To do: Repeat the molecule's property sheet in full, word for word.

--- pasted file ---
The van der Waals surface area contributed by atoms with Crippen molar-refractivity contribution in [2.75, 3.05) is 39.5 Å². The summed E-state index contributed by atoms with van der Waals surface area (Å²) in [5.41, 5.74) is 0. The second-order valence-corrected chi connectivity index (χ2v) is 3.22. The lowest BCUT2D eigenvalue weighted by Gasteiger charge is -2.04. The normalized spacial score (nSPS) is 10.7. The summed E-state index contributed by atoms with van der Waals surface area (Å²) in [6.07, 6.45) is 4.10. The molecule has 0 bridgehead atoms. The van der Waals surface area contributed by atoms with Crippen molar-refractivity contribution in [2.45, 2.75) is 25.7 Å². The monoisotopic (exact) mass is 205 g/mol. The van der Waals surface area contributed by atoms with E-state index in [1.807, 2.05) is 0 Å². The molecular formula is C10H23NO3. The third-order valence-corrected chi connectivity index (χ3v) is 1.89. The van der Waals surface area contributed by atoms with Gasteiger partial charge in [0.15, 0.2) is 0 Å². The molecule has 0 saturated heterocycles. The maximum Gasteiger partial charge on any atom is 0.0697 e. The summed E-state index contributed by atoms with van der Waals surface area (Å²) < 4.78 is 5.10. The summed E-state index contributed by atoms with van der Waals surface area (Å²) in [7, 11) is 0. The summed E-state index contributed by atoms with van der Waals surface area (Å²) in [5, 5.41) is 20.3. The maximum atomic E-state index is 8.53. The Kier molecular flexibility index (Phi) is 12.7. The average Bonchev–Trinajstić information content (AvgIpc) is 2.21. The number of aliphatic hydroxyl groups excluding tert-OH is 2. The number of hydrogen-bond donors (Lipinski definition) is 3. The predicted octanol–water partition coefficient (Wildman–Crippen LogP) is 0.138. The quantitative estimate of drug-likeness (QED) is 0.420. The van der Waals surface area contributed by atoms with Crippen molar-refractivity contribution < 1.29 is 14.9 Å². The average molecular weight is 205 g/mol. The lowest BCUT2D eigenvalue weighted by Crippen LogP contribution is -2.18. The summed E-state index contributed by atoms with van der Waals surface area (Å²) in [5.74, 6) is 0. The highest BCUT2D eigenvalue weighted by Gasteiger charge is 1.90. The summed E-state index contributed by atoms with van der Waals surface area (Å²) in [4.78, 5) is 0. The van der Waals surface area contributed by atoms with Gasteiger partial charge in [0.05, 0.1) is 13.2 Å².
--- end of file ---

The van der Waals surface area contributed by atoms with Crippen molar-refractivity contribution in [2.75, 3.05) is 39.5 Å². The summed E-state index contributed by atoms with van der Waals surface area (Å²) in [5.41, 5.74) is 0. The second-order valence-corrected chi connectivity index (χ2v) is 3.22. The lowest BCUT2D eigenvalue weighted by Gasteiger charge is -2.04. The normalized spacial score (nSPS) is 10.7. The summed E-state index contributed by atoms with van der Waals surface area (Å²) in [6.07, 6.45) is 4.10. The molecule has 0 bridgehead atoms. The van der Waals surface area contributed by atoms with Crippen molar-refractivity contribution in [2.45, 2.75) is 25.7 Å². The monoisotopic (exact) mass is 205 g/mol. The van der Waals surface area contributed by atoms with E-state index in [1.807, 2.05) is 0 Å². The molecular formula is C10H23NO3. The third-order valence-corrected chi connectivity index (χ3v) is 1.89. The van der Waals surface area contributed by atoms with Gasteiger partial charge in [0.15, 0.2) is 0 Å². The molecule has 0 saturated heterocycles. The maximum Gasteiger partial charge on any atom is 0.0697 e. The summed E-state index contributed by atoms with van der Waals surface area (Å²) < 4.78 is 5.10. The summed E-state index contributed by atoms with van der Waals surface area (Å²) in [7, 11) is 0. The summed E-state index contributed by atoms with van der Waals surface area (Å²) in [5, 5.41) is 20.3. The maximum atomic E-state index is 8.53. The Kier molecular flexibility index (Phi) is 12.7. The average Bonchev–Trinajstić information content (AvgIpc) is 2.21. The number of aliphatic hydroxyl groups excluding tert-OH is 2. The number of hydrogen-bond donors (Lipinski definition) is 3. The predicted octanol–water partition coefficient (Wildman–Crippen LogP) is 0.138. The quantitative estimate of drug-likeness (QED) is 0.420. The van der Waals surface area contributed by atoms with Crippen molar-refractivity contribution < 1.29 is 14.9 Å². The average molecular weight is 205 g/mol. The lowest BCUT2D eigenvalue weighted by Crippen LogP contribution is -2.18. The summed E-state index contributed by atoms with van der Waals surface area (Å²) in [5.74, 6) is 0. The highest BCUT2D eigenvalue weighted by Gasteiger charge is 1.90. The summed E-state index contributed by atoms with van der Waals surface area (Å²) in [4.78, 5) is 0. The van der Waals surface area contributed by atoms with Gasteiger partial charge in [0.05, 0.1) is 13.2 Å².